The silver breast and arms of the image and the second beast, the bear raised up on one side (leaning on one leg) with three ribs in its mouth, are symbols for the double empire of the Medes and the Persians, two forces united by Emperor Cyrus in 538 BC for the conquest of Babylon.57 The same emperor ordered the liberation of the Jews from the Babylonian captivity. The bear suggests the brute force of the empire. Deficient in war tactic, the united forces of the Medes and the Persians relied on the large number of soldiers. The Medo-Persian Empire expanded its borders in three directions (“the ram pushing westward, and northward, and southward”), conquering three kingdoms: Lydia, Babylon and Egypt (“three ribs were in its mouth between its teeth”). The Persians were stronger and ruled longer than the Medes (“it was raised up on one side”; “the two horns were high; but one was higher than the other”). The silver symbolize richness, but also malleability or vulnerability; the Medo-Persian Empire conquered Babylon (the golden head) when the later was in decline. So, the richness of the Medo-Persians did not equal that of the Babylonians. The Medo-Persian Empire lasted only 200 years (at the end was only Persian), collapsing on October 2, 333 BC, when the army of Darius III was crushed at Gaugamela by the Greek-Macedonians.
In the third series of symbols the brass belly and thighs of the image are in connection with the features of the third beast, like a leopard with four wings and four heads. The nation depicted by this prophecy is Greece under Alexander the Great. Alexander expanded the borders of his empire from the Mediterranean Sea to India. Again, the wings represent the speed of the conquests and the extraordinary mobility of the army. The speed in this case is also suggested by the symbol of the leopard, an animal that is very fast and agile, but lacks brute force. Furthermore, in the third revelation the Medo-Persian Empire is represented by a ram, while the Greek-Macedonian Empire is represented by a goat. This last vision insists on the goat’s horn, a symbol for the military genius of the emperor. The Medo-Persian Empire collapsed due to the military campaigns of Alexander, as the ram was destroyed by the goat in Daniel’s prophecy. It is interesting that the Greek-Macedonian Empire expanded only eastward, having the appearance of a long strip on the world’s map. For the conquered people, Alexander and his army came from the west (sunset), exactly as Daniel describes: “a he-goat came from the west.” Nevertheless, the fast expansion led to an acute lack of centralization and administration of power. The Greek-Macedonian Empire was bound superficially. All the power of the goat relied in his horn, which meant that the fate of the empire depended on the fate of the emperor. Alexander’s genius was the source of power and stability of the empire (“the rough he-goat is the king of Greece: and the great horn that is between his eyes is the first king”). Accordingly, the destruction of the emperor entailed the destruction of the empire. At the height of power, Alexander died prematurely at the age of 32 due to debauchery. The lack of an heir and the impossibility to establish the will of Alexander regarding his successor led to an immediate struggle for power between his four generals. In this way the empire came to be divided into four kingdoms: the Seleucid Empire (formed of Mesopotamia and Persia), Macedonia, Egypt and the combined territories of Asia Minor (“And as for that which was broken, in the place whereof four stood up, four kingdoms shall stand up out of the nation, but not with his power”; “the beast had also four heads”). The territories from India were reclaimed by the former dominions.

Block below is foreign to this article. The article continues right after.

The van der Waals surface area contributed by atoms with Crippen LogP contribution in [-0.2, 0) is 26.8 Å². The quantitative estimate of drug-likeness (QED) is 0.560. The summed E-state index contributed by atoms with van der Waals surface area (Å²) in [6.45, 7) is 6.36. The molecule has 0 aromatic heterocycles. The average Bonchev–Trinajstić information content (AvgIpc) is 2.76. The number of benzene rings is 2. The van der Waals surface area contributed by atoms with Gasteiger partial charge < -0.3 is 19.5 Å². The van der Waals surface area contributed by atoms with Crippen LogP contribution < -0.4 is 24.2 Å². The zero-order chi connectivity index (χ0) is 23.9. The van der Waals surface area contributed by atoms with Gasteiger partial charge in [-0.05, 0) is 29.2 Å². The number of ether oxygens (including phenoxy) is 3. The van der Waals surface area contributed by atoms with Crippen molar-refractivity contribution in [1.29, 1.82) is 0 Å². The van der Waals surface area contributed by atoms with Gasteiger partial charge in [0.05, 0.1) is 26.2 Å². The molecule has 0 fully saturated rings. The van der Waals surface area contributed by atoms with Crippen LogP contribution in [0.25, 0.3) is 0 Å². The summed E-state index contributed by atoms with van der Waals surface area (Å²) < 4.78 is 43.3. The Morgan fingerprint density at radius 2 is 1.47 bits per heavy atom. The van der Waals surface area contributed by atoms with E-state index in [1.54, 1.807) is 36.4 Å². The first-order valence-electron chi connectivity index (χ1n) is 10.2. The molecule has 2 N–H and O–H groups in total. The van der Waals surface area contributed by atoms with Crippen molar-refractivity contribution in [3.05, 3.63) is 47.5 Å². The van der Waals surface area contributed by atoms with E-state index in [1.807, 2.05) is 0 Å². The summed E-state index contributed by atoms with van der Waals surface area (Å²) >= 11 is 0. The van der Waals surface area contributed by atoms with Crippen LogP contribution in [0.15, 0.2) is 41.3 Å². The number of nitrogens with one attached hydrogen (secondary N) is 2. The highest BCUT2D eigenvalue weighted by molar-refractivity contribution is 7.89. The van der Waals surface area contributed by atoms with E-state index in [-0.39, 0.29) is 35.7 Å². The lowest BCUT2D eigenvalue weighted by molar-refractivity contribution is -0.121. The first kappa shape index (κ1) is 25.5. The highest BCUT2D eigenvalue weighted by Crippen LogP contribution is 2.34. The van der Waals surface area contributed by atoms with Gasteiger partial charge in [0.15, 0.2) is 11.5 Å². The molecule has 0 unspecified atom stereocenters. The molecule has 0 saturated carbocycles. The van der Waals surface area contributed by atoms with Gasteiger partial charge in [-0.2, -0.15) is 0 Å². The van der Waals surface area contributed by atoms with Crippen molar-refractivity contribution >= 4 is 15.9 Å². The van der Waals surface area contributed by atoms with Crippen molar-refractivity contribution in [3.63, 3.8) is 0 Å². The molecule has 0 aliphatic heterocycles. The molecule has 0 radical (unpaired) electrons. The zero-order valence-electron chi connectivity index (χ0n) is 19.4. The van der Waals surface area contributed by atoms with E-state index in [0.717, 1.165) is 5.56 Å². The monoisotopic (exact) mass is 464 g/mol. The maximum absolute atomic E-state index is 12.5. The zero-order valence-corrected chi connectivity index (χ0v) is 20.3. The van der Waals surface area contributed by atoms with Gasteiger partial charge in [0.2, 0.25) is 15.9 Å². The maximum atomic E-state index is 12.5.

Starting from these facts, the early Christian scholars had the task of discovering which kingdom is symbolized by the iron legs of the image and the fourth beast, as well as the significance of the ten kingdoms and ten horns, and of the “stone cut out without hands” from the first vision and the “little horn” from the second vision. In the 3rd century Hippolytus of Rome offered a clear answer to these theological issues: ... (This text is incomplete. If you wish to read it in full, please purchase the book)